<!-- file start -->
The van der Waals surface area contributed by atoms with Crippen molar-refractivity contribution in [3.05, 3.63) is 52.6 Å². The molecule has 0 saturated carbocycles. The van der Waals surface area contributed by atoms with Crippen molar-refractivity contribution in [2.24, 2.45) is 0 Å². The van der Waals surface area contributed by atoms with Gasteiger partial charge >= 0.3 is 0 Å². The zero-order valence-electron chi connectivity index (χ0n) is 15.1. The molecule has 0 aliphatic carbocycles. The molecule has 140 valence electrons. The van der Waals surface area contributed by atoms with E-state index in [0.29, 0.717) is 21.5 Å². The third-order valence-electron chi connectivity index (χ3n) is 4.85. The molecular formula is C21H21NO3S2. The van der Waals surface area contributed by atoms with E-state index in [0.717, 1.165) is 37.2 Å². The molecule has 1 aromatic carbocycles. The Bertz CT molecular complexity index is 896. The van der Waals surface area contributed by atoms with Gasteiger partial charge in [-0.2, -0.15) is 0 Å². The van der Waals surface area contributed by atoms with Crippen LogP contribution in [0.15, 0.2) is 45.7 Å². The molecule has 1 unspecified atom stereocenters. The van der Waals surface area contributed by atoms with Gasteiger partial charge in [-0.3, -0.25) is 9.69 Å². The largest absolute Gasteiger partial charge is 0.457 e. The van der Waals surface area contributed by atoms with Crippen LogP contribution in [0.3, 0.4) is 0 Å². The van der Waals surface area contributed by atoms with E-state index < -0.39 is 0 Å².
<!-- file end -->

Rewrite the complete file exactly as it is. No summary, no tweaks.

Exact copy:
The van der Waals surface area contributed by atoms with Crippen molar-refractivity contribution in [3.05, 3.63) is 52.6 Å². The molecule has 0 saturated carbocycles. The van der Waals surface area contributed by atoms with Crippen molar-refractivity contribution in [2.24, 2.45) is 0 Å². The van der Waals surface area contributed by atoms with Gasteiger partial charge >= 0.3 is 0 Å². The zero-order valence-electron chi connectivity index (χ0n) is 15.1. The molecule has 0 aliphatic carbocycles. The molecule has 140 valence electrons. The van der Waals surface area contributed by atoms with E-state index in [0.29, 0.717) is 21.5 Å². The third-order valence-electron chi connectivity index (χ3n) is 4.85. The molecular formula is C21H21NO3S2. The van der Waals surface area contributed by atoms with E-state index in [0.717, 1.165) is 37.2 Å². The molecule has 1 aromatic carbocycles. The Bertz CT molecular complexity index is 896. The van der Waals surface area contributed by atoms with Gasteiger partial charge in [-0.2, -0.15) is 0 Å². The van der Waals surface area contributed by atoms with Crippen LogP contribution in [0.15, 0.2) is 45.7 Å². The molecule has 1 unspecified atom stereocenters. The van der Waals surface area contributed by atoms with Gasteiger partial charge in [-0.3, -0.25) is 9.69 Å². The largest absolute Gasteiger partial charge is 0.457 e. The van der Waals surface area contributed by atoms with Crippen LogP contribution in [0.3, 0.4) is 0 Å². The van der Waals surface area contributed by atoms with E-state index < -0.39 is 0 Å².